Photography & words: Justin Hession
Place: Canada / Alaska
Language: Story available in English
There is no better place to experience the wilderness than Canada and Alaska. Sparsely populated, amazing rivers, great fishing and wildlife that keeps one on their toes.
I would be traveling with an old childhood school friend and his partner. The trip would begin in Whitehorse and we would travel the next 40 days to the Dalton Hwy before flying up into northern Alaska where isolation and harshness shaped every day. The idea was to immerse ourselves in the wild, to create a feeling different from a weekend trip. It took a lot of pre-planning because forgetting the puncture kit for ones sleeping mat or the lighter for the cooker could really make life hard.
Traveling by kayak created many challenges. We would have to be self-sufficient which meant all our equipment and food supplies had to be crammed into the tiny storage spaces in the hull. No space went unused. The great advantage of traveling by kayak was that weight didn’t matter just size.
We were living in the bears domain which meant taking precautions when cooking and making camp. Over time we gravitated towards camping on the many islands found throughout the length of the Yukon. Bears can swim but it would take a hungry bear to go to all that effort to get our food. The added bonus was there were a lot less mosquitoes on the islands.
We paddled about 8–13 km an hour depending on the current. The total distance covered from Whitehorse to Dalton Hwy was about 1700km. We were under no time constraint, so we paddled as we wished. The Whitehorse to Dawson part of the paddle was meant to be popular but we hardly saw a person the whole time. We always felt isolated and alone. It was what we came for.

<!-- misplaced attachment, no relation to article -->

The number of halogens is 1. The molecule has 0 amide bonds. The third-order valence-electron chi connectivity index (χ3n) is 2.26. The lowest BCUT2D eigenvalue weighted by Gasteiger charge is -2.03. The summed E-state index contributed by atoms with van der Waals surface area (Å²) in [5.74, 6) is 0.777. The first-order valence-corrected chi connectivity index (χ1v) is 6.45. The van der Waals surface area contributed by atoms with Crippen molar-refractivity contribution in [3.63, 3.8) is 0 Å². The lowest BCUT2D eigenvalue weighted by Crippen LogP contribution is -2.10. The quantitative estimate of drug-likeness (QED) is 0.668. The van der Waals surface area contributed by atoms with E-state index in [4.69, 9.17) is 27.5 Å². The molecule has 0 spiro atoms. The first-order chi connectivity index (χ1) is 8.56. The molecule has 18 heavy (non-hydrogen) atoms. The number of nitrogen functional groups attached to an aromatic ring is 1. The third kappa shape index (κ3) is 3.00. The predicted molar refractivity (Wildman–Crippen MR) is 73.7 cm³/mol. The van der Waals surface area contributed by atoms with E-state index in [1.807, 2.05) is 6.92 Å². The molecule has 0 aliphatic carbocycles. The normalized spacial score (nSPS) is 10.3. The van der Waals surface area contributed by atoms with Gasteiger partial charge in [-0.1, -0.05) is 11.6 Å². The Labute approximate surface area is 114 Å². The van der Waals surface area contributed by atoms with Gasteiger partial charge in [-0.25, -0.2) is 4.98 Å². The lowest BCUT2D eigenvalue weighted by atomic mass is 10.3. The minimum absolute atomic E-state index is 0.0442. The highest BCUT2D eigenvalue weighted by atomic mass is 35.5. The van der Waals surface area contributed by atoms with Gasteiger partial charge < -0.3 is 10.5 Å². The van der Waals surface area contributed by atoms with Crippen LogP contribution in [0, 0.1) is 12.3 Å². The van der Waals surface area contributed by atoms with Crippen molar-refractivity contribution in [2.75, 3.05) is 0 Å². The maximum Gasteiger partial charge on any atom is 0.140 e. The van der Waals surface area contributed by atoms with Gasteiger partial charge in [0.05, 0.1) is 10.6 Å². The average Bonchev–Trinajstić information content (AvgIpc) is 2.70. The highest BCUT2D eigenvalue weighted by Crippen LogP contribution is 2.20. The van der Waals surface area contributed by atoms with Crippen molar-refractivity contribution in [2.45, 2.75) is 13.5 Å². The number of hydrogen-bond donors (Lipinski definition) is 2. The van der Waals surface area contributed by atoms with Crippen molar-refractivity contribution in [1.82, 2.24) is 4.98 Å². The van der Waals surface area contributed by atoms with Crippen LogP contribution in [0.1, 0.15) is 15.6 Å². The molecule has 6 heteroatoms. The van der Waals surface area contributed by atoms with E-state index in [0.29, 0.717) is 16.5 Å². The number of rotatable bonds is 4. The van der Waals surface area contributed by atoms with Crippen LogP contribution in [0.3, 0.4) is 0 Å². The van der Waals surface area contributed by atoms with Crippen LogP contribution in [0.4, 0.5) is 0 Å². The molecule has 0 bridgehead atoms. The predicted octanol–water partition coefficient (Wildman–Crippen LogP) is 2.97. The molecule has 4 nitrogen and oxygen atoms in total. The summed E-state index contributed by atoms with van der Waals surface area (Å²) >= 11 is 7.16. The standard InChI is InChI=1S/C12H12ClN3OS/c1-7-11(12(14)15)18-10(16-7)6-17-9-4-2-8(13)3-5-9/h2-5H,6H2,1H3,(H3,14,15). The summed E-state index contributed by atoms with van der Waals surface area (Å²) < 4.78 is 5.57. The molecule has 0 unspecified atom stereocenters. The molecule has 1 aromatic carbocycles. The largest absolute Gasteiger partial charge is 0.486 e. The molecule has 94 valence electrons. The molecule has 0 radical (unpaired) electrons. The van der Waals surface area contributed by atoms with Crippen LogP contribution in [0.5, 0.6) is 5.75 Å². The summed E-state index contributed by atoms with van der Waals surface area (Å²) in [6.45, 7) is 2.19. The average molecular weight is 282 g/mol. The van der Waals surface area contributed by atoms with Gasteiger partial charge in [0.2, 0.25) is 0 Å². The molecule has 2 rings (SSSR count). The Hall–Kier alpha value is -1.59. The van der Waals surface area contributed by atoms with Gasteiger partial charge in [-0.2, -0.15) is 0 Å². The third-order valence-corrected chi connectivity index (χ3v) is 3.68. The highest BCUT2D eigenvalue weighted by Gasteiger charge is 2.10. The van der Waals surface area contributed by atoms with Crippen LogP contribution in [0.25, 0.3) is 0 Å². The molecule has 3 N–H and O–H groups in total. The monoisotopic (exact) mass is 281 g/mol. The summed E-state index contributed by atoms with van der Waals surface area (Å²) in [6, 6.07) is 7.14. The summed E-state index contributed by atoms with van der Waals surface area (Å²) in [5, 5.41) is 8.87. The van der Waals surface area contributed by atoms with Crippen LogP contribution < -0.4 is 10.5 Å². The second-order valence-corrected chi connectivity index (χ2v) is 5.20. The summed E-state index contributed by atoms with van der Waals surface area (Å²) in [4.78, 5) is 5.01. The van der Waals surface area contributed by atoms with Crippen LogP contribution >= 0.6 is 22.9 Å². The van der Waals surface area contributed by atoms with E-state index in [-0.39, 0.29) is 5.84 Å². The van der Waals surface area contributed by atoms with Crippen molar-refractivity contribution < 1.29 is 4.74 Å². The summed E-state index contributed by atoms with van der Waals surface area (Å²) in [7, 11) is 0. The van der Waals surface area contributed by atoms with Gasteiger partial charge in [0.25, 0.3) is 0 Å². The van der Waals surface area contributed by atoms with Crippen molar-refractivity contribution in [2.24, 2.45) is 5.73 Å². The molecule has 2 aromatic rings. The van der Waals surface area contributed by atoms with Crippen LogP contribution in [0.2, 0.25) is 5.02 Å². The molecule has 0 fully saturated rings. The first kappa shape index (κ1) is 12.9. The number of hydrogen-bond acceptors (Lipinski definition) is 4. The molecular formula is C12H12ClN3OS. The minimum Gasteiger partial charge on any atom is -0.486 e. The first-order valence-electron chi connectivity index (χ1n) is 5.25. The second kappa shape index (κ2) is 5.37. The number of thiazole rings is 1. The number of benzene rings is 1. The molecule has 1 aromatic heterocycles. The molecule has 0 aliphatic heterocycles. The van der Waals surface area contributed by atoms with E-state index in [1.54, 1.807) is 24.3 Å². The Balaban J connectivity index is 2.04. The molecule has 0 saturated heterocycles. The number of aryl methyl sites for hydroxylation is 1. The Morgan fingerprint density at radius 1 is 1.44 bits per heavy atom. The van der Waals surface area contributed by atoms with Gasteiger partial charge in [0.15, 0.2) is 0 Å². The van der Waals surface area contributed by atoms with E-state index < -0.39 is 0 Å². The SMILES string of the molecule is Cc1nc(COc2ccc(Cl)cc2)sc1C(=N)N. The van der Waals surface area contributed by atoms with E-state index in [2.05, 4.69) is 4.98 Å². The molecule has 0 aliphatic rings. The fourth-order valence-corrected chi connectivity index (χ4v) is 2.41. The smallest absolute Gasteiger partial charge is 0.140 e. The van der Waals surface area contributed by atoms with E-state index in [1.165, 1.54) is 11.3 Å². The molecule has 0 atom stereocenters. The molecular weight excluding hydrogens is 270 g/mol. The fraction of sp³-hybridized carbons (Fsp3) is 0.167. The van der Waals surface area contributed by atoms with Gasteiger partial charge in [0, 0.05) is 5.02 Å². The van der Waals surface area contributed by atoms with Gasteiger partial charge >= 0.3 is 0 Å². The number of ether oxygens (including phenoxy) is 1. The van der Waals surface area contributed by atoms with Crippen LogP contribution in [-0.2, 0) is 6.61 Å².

The weather was maybe the toughest part. It rains a lot and then rains some more and that’s before it really starts raining. And it’s hard camping in the rain. And its hard cooking in the rain but the worse was packing the tent up in the rain. Going from completely dry and warm in ones sleeping bag to unzipping the tent and facing the cold spit from the sky.
The wilderness always challengers. To keep positive, we just had to bare a thought to how tough it would be in winter when the temperature is minus 40 degrees and the river is frozen solid.
It was an amazingly beautiful trip. When researching for a potential river to paddle we dismissed the Yukon because it was too popular. What changed our minds was a phone call with an author who had paddle all the great rivers of Canada. She listened to our ideas and needs and suggested we paddle the Yukon. She told stories of its marvelous beauty, it’s isolation, history, changing geography and most importantly, its lack of people.
She was correct on all fronts. As I floated with the current every day I couldn’t help but think what a wonderful recommendation.
Part ll of this trip is found under ‘Noatak’